The Justice of the Peace will consider three things:

Whether there is any concern you will not attend your future court appearances;
Whether there are any public safety concerns with your release;
Whether your release would cause the public to lose faith in the justice system.
As long as the Justice of the Peace is satisfied these three considerations will not be put at risk by your release, you should be released from jail. At the end of your bail hearing, you will get a court date to appear on as well as conditions which you must follow while awaiting your trial. You must follow these conditions exactly or, again, you may be charged with the additional criminal offence of breaching your conditions of your release.

If you choose not to speak to your bail, you will get a court date to speak to it in provincial court, and will have to stay in jail unless and until you are released by a provincial court judge on that day. Usually, prior to speaking to bail before a Justice of Police you are held in the detachment where you were arrested or are transferred to the Edmonton Police Service’s Downtown Division. If you do not speak to bail before a Justice of the Peace, you will be transferred to a local remand centre: usually the Edmonton Remand Centre, the Calgary Remand Centre or the Peace River Correctional Centre for long-term holding.

How can I be released after a bail hearing?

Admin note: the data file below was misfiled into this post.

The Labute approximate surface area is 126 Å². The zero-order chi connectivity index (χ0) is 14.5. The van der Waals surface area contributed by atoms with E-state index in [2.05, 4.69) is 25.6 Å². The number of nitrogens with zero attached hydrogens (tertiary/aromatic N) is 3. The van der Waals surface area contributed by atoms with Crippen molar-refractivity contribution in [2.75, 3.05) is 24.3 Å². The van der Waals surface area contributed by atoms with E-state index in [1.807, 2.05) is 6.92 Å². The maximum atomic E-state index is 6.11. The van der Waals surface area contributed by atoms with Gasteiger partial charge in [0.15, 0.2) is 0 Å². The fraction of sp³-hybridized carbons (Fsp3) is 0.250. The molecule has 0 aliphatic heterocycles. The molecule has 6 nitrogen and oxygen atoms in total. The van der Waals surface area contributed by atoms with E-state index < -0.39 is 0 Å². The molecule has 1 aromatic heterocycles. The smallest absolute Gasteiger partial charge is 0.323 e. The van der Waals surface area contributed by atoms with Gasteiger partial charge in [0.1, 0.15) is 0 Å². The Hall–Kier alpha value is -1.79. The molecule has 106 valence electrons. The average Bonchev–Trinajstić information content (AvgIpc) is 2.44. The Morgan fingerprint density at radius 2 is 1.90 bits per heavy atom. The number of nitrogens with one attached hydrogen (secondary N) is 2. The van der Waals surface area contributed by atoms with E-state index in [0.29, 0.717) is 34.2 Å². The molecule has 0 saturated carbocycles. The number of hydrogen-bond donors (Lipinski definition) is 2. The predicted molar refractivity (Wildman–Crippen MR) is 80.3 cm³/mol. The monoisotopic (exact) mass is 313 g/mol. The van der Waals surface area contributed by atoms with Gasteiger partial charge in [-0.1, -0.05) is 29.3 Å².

There are many different ways you can be released from jail in a bail hearing. The least restrictive way is called an undertaking without any conditions to follow.

You can also be released on “no cash” or “cash” bail. The only difference between no cash and cash bail, is that in order to be let out of jail on a cash bail, you will be required to post money up front, which will be returned to you if you do not break any of your release conditions. You do not have to post money if you are let out of jail on a no cash bail, but you may have to pay the money later if you do break any of your conditions. Additionally, you will face further criminal charges of breaching your bail conditions.

The most restrictive way to be released is with a surety. A surety is someone in your community who promises to supervise you. Typically this is a person of good character, who is close to you both in terms of your relationship and physical location.

Why does this matter?

It is important to get your bail right the first time, because without a change in circumstances or an error in law, you only get one chance to speak to your bail. If you get denied release, you can try again in the court of Queen’s Bench, but only if something has changed since your first bail hearing, or if the Justice of the Peace made a mistake in how she applied the law when deciding. You may also end up with a long list of restrictive conditions that may be difficult for you to follow. If you wish to get these changed, you would have to make an application in Queen’s bench too.

A lawyer can help you come up with a plan for your release to ensure you have somewhere to go and the supports in place necessary to ensure you make your court appearances, and don’t get into trouble. This type of plan makes releasing you more appealing to the Justice of the Peace.  A lawyer can also help.